New Energy Stars Capture Attention at the New York State Fair
By: Dayle E. Zatlin
Every year, hundreds of thousands of families come to the Great New York State Fair. Drawn by the glow of fast rides on the midway, tempting food treats around each corner, and the excitement of blue ribbon contests, people just know they’re guaranteed a memorable time.
As in years past, 2012 was marked by famous stars like Justin Bieber, Aerosmith, and Journey, who took turns each night lighting up the grand stand. In the packed exhibit hall of Building 5, however, a group of new stars also captured considerable attention. These were the newest members of Team ENERGY STAR, a diverse group of adults and children brought together by a commitment to join the fight against climate change.
For many fair goers, taking the Change the World, Start with ENERGY STAR Pledge and/or signing their families up for Team ENERGY STAR was just the first step in understanding how they can adapt their behavior to make a significant impact on our environment. The second step is to learn the simple measures they can do each day to recycle, reuse, and reduce the amount of energy they consume.
To help jump start this process, the New York State Energy and Research Development Authority (NYSERDA) partnered with the EPA to offer an educational booth that leveraged the programs and expertise of both agencies. At the core of this collaboration was the goal to make it easy for people to take the ENERGY STAR pledge and get started on their energy-saving journey. Visitors to the booth took the pledge onsite, committing to making simple changes to make their homes more energy efficient. By taking the pledge these participants will receive quarterly emailed updates from ENERGY STAR, helping them along as they work to protect the climate. NYSERDA will also keep in touch with these pledge takers, sharing specifics on the energy efficiency programs and incentives available to those living in New York. We know from experience that regular communication helps to keep behavior change top of mind, and that visible reminders aid both awareness and action.
Because lighting accounts for 12% of the energy use in a home, and it’s one of the easiest places to make a change, the booth also highlighted lighting options. For consumers, picking out bulbs at the store can be confusing. To help people select the most appropriate product for their needs, NYSERDA launched an educational campaign called Bulbology at the fair. Bulbology provides a useful guide that explains all things relative to lighting: the new packaging labels, the transition from watts to lumens, the different color ranges you can choose from, and available product features—from instant on, dimmable, and three-way style bulbs to those that come with sensors. Visitors to the booth received their very own Bulbology pocket guide. But, you can get the same information and more lighting tips online here.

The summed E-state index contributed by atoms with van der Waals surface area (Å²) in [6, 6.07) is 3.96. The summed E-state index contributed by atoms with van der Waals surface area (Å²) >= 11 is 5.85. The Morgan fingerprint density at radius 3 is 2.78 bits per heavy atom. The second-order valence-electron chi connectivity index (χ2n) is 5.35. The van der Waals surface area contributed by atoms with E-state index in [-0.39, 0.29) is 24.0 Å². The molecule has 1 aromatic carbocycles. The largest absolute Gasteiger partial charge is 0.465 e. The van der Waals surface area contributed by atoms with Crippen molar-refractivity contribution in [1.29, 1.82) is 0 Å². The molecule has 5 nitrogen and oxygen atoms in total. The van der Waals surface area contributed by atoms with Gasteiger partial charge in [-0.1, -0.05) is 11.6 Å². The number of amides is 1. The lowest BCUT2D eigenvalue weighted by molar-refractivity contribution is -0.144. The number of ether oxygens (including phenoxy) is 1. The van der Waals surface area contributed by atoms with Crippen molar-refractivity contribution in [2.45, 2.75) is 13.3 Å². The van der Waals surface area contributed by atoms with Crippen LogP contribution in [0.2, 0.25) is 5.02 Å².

As a result of the synergy between NYSERDA and the EPA, we were able to bring the Change the World, Start with ENERGY STAR campaign to a significant number of New Yorkers. In fact, 285 individuals took the pledge and walked away with just a few of the tools that will help them get started saving energy. It’s our hope that they’ll share this wonderful experience after the fair with friends, family and colleagues to help get even more people to take the ENERGY STAR Pledge across New York. It’s this type of momentum that will encourage the focus and collective effort needed to protect our climate, today and well into the future.
If you’d like to join the nearly three million people who have taken the Change the World, Start with ENERGY STAR pledge, click here.
Dayle Zatlin is Assistant Director of Communications at the New York State Energy Research and Development Authority (NYSERDA). Prior to joining NYSERDA, she was a senior executive focusing on strategic communications, media relations and crisis communications for nearly 20 years at an Albany, N.Y.-based public relations agency.
NYSERDA, a public benefit corporation, offers objective information and analysis, innovative programs, technical expertise, and funding to help New Yorkers increase energy efficiency, save money, use renewable energy, and reduce their reliance on fossil fuels.
Editor's Note: The opinions expressed here are those of the author. They do not reflect EPA policy, endorsement, or action, and EPA does not verify the accuracy or science of the contents of the blog.
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